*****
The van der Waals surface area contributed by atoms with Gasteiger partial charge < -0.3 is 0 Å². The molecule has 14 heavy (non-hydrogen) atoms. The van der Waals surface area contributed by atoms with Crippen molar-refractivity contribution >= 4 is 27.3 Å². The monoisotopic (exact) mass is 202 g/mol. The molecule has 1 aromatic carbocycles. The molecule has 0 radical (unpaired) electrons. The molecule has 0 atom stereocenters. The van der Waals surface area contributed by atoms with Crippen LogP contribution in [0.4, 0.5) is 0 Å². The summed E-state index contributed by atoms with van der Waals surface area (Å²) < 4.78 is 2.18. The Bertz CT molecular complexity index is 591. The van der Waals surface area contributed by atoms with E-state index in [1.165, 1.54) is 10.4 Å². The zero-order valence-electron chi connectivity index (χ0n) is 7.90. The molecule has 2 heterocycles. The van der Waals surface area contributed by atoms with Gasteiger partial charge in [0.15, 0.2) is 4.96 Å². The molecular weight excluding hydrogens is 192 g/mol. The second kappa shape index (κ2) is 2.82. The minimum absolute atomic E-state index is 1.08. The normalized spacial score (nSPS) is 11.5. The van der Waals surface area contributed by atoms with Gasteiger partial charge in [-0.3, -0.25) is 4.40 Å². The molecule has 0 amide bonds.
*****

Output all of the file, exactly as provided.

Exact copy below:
The van der Waals surface area contributed by atoms with Gasteiger partial charge < -0.3 is 0 Å². The molecule has 14 heavy (non-hydrogen) atoms. The van der Waals surface area contributed by atoms with Crippen molar-refractivity contribution >= 4 is 27.3 Å². The monoisotopic (exact) mass is 202 g/mol. The molecule has 1 aromatic carbocycles. The molecule has 0 radical (unpaired) electrons. The molecule has 0 atom stereocenters. The van der Waals surface area contributed by atoms with Crippen LogP contribution in [0.4, 0.5) is 0 Å². The summed E-state index contributed by atoms with van der Waals surface area (Å²) < 4.78 is 2.18. The Bertz CT molecular complexity index is 591. The van der Waals surface area contributed by atoms with E-state index in [1.165, 1.54) is 10.4 Å². The zero-order valence-electron chi connectivity index (χ0n) is 7.90. The molecule has 2 heterocycles. The van der Waals surface area contributed by atoms with Gasteiger partial charge in [0.15, 0.2) is 4.96 Å². The molecular weight excluding hydrogens is 192 g/mol. The second kappa shape index (κ2) is 2.82. The minimum absolute atomic E-state index is 1.08. The normalized spacial score (nSPS) is 11.5. The van der Waals surface area contributed by atoms with Gasteiger partial charge in [-0.3, -0.25) is 4.40 Å². The molecule has 0 amide bonds.